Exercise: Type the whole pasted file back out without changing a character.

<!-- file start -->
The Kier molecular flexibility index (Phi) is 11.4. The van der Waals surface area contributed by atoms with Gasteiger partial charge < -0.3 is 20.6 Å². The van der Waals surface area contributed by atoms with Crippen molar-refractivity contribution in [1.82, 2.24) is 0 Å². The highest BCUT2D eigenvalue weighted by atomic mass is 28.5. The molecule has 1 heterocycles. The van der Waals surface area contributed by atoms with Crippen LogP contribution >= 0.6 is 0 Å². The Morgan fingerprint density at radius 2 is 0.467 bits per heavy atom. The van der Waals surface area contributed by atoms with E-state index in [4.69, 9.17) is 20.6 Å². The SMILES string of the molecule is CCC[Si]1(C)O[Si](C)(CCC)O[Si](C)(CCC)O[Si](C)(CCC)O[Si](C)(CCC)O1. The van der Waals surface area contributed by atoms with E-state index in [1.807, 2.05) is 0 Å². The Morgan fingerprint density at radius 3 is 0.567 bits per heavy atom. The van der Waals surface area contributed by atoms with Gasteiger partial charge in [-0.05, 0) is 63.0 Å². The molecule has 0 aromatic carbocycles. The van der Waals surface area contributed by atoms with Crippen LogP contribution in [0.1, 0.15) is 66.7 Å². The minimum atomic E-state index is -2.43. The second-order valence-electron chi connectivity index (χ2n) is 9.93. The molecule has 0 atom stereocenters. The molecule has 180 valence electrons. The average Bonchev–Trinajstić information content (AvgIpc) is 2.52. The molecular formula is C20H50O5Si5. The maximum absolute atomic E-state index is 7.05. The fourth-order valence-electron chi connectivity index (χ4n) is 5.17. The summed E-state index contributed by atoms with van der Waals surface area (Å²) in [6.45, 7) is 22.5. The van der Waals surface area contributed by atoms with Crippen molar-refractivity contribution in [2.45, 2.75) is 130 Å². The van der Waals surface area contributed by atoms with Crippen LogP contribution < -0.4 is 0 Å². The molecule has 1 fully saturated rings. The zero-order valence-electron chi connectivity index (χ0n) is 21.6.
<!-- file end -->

The Kier molecular flexibility index (Phi) is 11.4. The van der Waals surface area contributed by atoms with Gasteiger partial charge < -0.3 is 20.6 Å². The van der Waals surface area contributed by atoms with Crippen molar-refractivity contribution in [1.82, 2.24) is 0 Å². The highest BCUT2D eigenvalue weighted by atomic mass is 28.5. The molecule has 1 heterocycles. The van der Waals surface area contributed by atoms with Crippen LogP contribution >= 0.6 is 0 Å². The Morgan fingerprint density at radius 2 is 0.467 bits per heavy atom. The van der Waals surface area contributed by atoms with E-state index in [4.69, 9.17) is 20.6 Å². The SMILES string of the molecule is CCC[Si]1(C)O[Si](C)(CCC)O[Si](C)(CCC)O[Si](C)(CCC)O[Si](C)(CCC)O1. The van der Waals surface area contributed by atoms with E-state index in [1.807, 2.05) is 0 Å². The Morgan fingerprint density at radius 3 is 0.567 bits per heavy atom. The van der Waals surface area contributed by atoms with Gasteiger partial charge in [-0.05, 0) is 63.0 Å². The molecule has 0 aromatic carbocycles. The van der Waals surface area contributed by atoms with Crippen LogP contribution in [0.1, 0.15) is 66.7 Å². The minimum atomic E-state index is -2.43. The second-order valence-electron chi connectivity index (χ2n) is 9.93. The molecule has 0 atom stereocenters. The molecule has 180 valence electrons. The average Bonchev–Trinajstić information content (AvgIpc) is 2.52. The molecular formula is C20H50O5Si5. The maximum absolute atomic E-state index is 7.05. The fourth-order valence-electron chi connectivity index (χ4n) is 5.17. The summed E-state index contributed by atoms with van der Waals surface area (Å²) in [6.45, 7) is 22.5. The van der Waals surface area contributed by atoms with Crippen molar-refractivity contribution in [2.45, 2.75) is 130 Å². The van der Waals surface area contributed by atoms with Crippen LogP contribution < -0.4 is 0 Å². The molecule has 1 fully saturated rings. The zero-order valence-electron chi connectivity index (χ0n) is 21.6.